The Tribe circle has also included De La Soul, Queen Latifah, Jungle Brothers, Afrika Bambataa, Charlie Brown and Busta Rhymes (who was introduced to the world on "Scenario", from Tribe's second album). It was a social movement for sure, with clear political and spiritual intent. "That's why they call it a tribe", somebody says in a superb new movie about A Tribe Called Quest, Beats Rhymes & Life: The Travels of A Tribe Called Quest, which I recently caught in a New York City theater.
I was concerned, when I first heard about this film, that it might focus on dull music-industry hype or downward-spiral drama, instead of simply celebrating the sense of sheer fun and artistic freedom that this Queens hiphop outfit represented during the old-school days. I needn't have worried: director Jonathan Rapaport gets the Tribe, and gets why they called it a tribe.
1. Look at this beauty. It's a new facsimile edition of a past illustrated premium of Harriet Beecher Stowe's Uncle Tom's Cabin, known as the Splendid Edition. Oxford University Press has published it as a replica of the original object, and it's attractive enough to get me started reading the book for the first time. The first few pages present a witty tale of manners and intrigue among Southern gentleman, in a tone somewhat reminiscent of Dickens or Thackeray. Good enough to keep me reading.
2. Augusten Burroughs's beleageured mother Margaret Robison has written her own side of the Running With Scissors story, a book called The Long Journey Home.
I'm still on vacation. But here are some links:
1. The image above is from a teaser promo for a new movie based on Franz Kafka's Metamorphosis. I don't know what to think. You be the judge.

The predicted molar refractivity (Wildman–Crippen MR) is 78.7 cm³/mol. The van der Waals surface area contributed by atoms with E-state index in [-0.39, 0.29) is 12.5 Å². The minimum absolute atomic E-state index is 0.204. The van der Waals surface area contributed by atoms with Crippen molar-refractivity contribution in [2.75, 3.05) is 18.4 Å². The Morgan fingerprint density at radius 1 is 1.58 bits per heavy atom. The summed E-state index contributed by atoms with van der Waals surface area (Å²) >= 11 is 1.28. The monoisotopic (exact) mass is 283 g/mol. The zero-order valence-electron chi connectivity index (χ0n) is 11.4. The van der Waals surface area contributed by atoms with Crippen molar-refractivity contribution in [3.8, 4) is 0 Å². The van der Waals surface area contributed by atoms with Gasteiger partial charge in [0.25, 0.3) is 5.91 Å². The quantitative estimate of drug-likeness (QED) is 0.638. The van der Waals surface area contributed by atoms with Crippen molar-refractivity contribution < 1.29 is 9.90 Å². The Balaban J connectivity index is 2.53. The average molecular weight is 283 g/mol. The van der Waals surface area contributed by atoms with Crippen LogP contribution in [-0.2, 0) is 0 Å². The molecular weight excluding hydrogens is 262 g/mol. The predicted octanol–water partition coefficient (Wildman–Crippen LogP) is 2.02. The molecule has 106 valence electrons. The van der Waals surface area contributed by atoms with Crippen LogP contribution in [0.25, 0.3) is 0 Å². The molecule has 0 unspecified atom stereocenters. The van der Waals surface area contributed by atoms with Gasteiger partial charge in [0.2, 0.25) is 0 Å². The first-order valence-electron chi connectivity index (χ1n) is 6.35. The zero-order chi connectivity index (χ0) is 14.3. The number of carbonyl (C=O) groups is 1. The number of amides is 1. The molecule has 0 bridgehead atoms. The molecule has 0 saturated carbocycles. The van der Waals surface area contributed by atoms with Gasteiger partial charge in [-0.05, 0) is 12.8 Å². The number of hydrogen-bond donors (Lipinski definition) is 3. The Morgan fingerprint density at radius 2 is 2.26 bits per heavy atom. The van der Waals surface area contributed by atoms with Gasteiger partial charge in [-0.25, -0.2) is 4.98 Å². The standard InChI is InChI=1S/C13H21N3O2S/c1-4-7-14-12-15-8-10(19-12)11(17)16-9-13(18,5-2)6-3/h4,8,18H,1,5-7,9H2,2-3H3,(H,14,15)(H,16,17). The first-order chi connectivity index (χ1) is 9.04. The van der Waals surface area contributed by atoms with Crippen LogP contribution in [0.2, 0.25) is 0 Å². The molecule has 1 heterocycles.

3. Words Without Borders' July issue is about The Arab Spring.
1. Lint, a novel by Steve Aylett about a famous but nonexistent writer that we told you about a few years ago, is now a movie! The trailer features supportive words from the legendary Alan Moore (Watchmen), Jeff Vandermeer, Mitzi Szereto and our own Bill Ectric, so you know there must be something special going on here.
2. Marty Beckerman has written a book inspired by Ernest Hemingway called The Heming Way: How to Unleash the Booze-Inhaling, Animal-Slaughtering, War-Glorifying, Hairy-Chested, Retro-Sexual Legend Within... Just Like Papa!.
1. I've read a few good tributes to the late Beat/hippie poet Ira Cohen, a good guy I used to see around the East Village a lot. I did a poetry reading with him at the Bindlestiff Family Cirkus in 2002, but I never knew that Ira Cohen invented the 70s-era headshop art trend known as Mylar painting. (Photo of Ira Cohen from a video by Laki Vazakas).
2. You may have heard the news: e-books are hot. This time around, I'm on the bandwagon. I'll be attending the BookExpo gathering next week in New York City, and I'm sure electronic publishing will be the biggest buzz there. I'm a few days behind schedule with my new Kindle book ... the title and cover will be revealed soon. I'm very happy with the ongoing sales figures for my first Kindle book, Why Ayn Rand Is Wrong (and Why It Matters), and I'm proud that this book has remained in the top 100 Kindle bestsellers in the Politics->Ideology category for the entire month, and was #40 on the list this weekend.
(I especially appreciate Romanian-born contributor Claudia Moscovici's articles because they fill us in on literary/art scenes we'll never otherwise hear of. Here she introduces Barna Nemethi, a current sensation in Eastern Europe. -- Levi)
Newton’s third law of physics says for every action there’s an equal and opposite reaction. However, things don’t work out as neatly in the world of art. There are some rules that govern the world of art, but these are constantly broken by new and innovative artists. One of the most creative and irreverent art movements was Dada, founded by a Romanian poet, Tristan Tzara. Like Surrealism, which later sprung from it, Dada was a broad cultural movement, involving the visual arts, poetry, literature, theater, graphic design and–inevitably–even politics.
Born in the wake of the devastation caused by the First World War, Dada rejected “reason” and “logic,” which many of its artists associated with capitalist ideology and the war machine. Despite becoming internationally known for so many visible artists and poets, the Dada movement could not be pinned down. Its aesthetic philosophy was anti-aesthetic; its artistic contribution was anti-art. As Hugo Ball stated, “For us, art is not an end in itself ... but it is an opportunity for the true perception and criticism of the times we live in.”